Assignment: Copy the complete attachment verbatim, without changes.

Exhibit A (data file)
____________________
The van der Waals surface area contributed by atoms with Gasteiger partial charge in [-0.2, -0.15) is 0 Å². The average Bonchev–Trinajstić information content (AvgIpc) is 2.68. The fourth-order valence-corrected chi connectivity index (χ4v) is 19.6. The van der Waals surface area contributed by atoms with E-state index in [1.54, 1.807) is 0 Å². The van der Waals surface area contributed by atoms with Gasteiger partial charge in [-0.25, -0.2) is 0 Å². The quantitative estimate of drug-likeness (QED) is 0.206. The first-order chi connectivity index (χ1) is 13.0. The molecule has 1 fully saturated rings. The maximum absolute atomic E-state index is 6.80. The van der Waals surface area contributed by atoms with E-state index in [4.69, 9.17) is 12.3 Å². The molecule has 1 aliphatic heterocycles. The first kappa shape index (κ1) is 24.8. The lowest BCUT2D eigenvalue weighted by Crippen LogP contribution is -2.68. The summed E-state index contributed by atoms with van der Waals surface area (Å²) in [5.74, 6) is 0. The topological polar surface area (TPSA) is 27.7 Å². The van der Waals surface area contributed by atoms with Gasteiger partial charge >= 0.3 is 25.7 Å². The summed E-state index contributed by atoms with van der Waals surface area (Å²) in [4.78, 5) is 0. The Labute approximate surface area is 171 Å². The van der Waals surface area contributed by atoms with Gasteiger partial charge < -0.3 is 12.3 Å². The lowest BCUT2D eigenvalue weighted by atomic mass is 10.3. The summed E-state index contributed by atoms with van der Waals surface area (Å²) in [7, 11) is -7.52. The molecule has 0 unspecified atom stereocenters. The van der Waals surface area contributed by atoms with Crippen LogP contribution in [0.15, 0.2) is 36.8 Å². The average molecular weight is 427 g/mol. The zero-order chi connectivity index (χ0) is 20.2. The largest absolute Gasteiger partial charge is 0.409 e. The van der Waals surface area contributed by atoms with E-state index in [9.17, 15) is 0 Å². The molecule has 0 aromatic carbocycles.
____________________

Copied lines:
The van der Waals surface area contributed by atoms with Gasteiger partial charge in [-0.2, -0.15) is 0 Å². The average Bonchev–Trinajstić information content (AvgIpc) is 2.68. The fourth-order valence-corrected chi connectivity index (χ4v) is 19.6. The van der Waals surface area contributed by atoms with E-state index in [1.54, 1.807) is 0 Å². The van der Waals surface area contributed by atoms with Gasteiger partial charge in [-0.25, -0.2) is 0 Å². The quantitative estimate of drug-likeness (QED) is 0.206. The first-order chi connectivity index (χ1) is 13.0. The molecule has 1 fully saturated rings. The maximum absolute atomic E-state index is 6.80. The van der Waals surface area contributed by atoms with E-state index in [4.69, 9.17) is 12.3 Å². The molecule has 1 aliphatic heterocycles. The first kappa shape index (κ1) is 24.8. The lowest BCUT2D eigenvalue weighted by Crippen LogP contribution is -2.68. The summed E-state index contributed by atoms with van der Waals surface area (Å²) in [5.74, 6) is 0. The topological polar surface area (TPSA) is 27.7 Å². The van der Waals surface area contributed by atoms with Gasteiger partial charge >= 0.3 is 25.7 Å². The summed E-state index contributed by atoms with van der Waals surface area (Å²) in [4.78, 5) is 0. The Labute approximate surface area is 171 Å². The van der Waals surface area contributed by atoms with Gasteiger partial charge < -0.3 is 12.3 Å². The lowest BCUT2D eigenvalue weighted by atomic mass is 10.3. The summed E-state index contributed by atoms with van der Waals surface area (Å²) in [7, 11) is -7.52. The molecule has 0 unspecified atom stereocenters. The van der Waals surface area contributed by atoms with Crippen LogP contribution in [0.15, 0.2) is 36.8 Å². The average molecular weight is 427 g/mol. The zero-order chi connectivity index (χ0) is 20.2. The largest absolute Gasteiger partial charge is 0.409 e. The van der Waals surface area contributed by atoms with E-state index in [9.17, 15) is 0 Å². The molecule has 0 aromatic carbocycles.